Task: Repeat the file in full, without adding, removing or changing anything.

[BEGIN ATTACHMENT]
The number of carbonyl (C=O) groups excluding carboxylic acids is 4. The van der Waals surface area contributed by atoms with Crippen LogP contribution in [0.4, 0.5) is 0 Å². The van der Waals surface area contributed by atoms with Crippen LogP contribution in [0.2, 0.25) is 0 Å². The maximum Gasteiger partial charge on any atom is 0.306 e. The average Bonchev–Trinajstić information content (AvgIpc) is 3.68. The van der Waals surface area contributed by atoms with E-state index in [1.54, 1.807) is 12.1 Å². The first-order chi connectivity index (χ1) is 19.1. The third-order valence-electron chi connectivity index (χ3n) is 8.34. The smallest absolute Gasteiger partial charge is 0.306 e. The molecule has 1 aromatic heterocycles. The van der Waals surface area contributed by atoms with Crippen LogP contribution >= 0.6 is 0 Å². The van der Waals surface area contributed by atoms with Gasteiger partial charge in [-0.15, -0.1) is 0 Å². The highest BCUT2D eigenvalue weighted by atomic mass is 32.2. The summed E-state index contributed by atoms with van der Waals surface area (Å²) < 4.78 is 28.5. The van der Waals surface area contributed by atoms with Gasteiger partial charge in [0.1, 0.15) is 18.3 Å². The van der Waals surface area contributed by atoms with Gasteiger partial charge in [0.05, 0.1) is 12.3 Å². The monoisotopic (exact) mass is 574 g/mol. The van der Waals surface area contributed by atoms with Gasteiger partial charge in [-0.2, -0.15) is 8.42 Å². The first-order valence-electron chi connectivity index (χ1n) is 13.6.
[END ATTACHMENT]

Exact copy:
The number of carbonyl (C=O) groups excluding carboxylic acids is 4. The van der Waals surface area contributed by atoms with Crippen LogP contribution in [0.4, 0.5) is 0 Å². The van der Waals surface area contributed by atoms with Crippen LogP contribution in [0.2, 0.25) is 0 Å². The maximum Gasteiger partial charge on any atom is 0.306 e. The average Bonchev–Trinajstić information content (AvgIpc) is 3.68. The van der Waals surface area contributed by atoms with E-state index in [1.54, 1.807) is 12.1 Å². The first-order chi connectivity index (χ1) is 19.1. The third-order valence-electron chi connectivity index (χ3n) is 8.34. The smallest absolute Gasteiger partial charge is 0.306 e. The molecule has 1 aromatic heterocycles. The van der Waals surface area contributed by atoms with Crippen LogP contribution >= 0.6 is 0 Å². The van der Waals surface area contributed by atoms with Gasteiger partial charge in [-0.15, -0.1) is 0 Å². The highest BCUT2D eigenvalue weighted by atomic mass is 32.2. The summed E-state index contributed by atoms with van der Waals surface area (Å²) < 4.78 is 28.5. The van der Waals surface area contributed by atoms with Gasteiger partial charge in [0.1, 0.15) is 18.3 Å². The van der Waals surface area contributed by atoms with Gasteiger partial charge in [0.05, 0.1) is 12.3 Å². The monoisotopic (exact) mass is 574 g/mol. The van der Waals surface area contributed by atoms with Gasteiger partial charge in [-0.2, -0.15) is 8.42 Å². The first-order valence-electron chi connectivity index (χ1n) is 13.6.